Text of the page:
The 2010 Nobel Prize in Physics: Graphene and life on the Dirac Cone


Speaker: Dr Tony Wright (Max Planck Institute, Stuttgart)
Date: 4th March 2011

Graphene physics is a lot of fun.  We’ve all been making graphene since we first picked up a pencil, to make a slightly larger sample the instructions are on youtube, graphene has been featured on the Big Bang Theory, and now it’s earned itself a Nobel Prize. For some, graphene theory is just as fun. The maths is simple but the principles are deep.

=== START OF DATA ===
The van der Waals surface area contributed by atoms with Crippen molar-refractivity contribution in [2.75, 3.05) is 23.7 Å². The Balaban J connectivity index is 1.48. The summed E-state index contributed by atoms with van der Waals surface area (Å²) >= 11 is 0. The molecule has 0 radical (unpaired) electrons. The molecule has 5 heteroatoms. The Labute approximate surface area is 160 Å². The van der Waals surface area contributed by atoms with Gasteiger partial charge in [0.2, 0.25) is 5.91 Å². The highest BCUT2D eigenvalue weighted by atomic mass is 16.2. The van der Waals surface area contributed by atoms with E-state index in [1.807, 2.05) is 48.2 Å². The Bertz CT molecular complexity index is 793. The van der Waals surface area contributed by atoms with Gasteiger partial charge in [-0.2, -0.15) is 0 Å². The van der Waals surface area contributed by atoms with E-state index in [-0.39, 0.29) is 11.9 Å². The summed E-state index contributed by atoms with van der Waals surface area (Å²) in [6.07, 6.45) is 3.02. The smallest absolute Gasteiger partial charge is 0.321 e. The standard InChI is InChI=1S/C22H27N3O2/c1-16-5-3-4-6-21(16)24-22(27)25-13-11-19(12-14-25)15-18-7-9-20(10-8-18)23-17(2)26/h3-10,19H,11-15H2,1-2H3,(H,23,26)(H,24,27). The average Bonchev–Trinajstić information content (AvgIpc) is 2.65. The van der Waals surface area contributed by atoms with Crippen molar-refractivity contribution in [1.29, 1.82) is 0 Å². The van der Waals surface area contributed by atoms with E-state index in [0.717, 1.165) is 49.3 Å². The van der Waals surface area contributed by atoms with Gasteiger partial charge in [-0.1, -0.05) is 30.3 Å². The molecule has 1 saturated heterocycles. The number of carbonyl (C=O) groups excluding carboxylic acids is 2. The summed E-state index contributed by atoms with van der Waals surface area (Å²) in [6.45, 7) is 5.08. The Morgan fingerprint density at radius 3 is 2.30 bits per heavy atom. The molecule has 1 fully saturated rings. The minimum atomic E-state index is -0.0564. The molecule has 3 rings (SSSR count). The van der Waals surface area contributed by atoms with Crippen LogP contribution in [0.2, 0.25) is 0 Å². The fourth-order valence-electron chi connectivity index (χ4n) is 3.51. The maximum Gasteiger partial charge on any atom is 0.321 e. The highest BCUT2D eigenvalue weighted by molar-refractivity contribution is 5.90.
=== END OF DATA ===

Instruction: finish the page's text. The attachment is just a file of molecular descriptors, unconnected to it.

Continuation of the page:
I will review the formulation of graphene’s massless Dirac Hamiltonian, hopefully demystifying the material’s unusual chiral, relativistic, effective theory. We will then look at some of the more striking consequences of this low energy theory, and see how experiments on graphene may allow one to simulate physics near black holes, or in 300 tesla magnetic fields, or to see the fine structure constant with the naked eye, all within an extremely simple theoretical framework.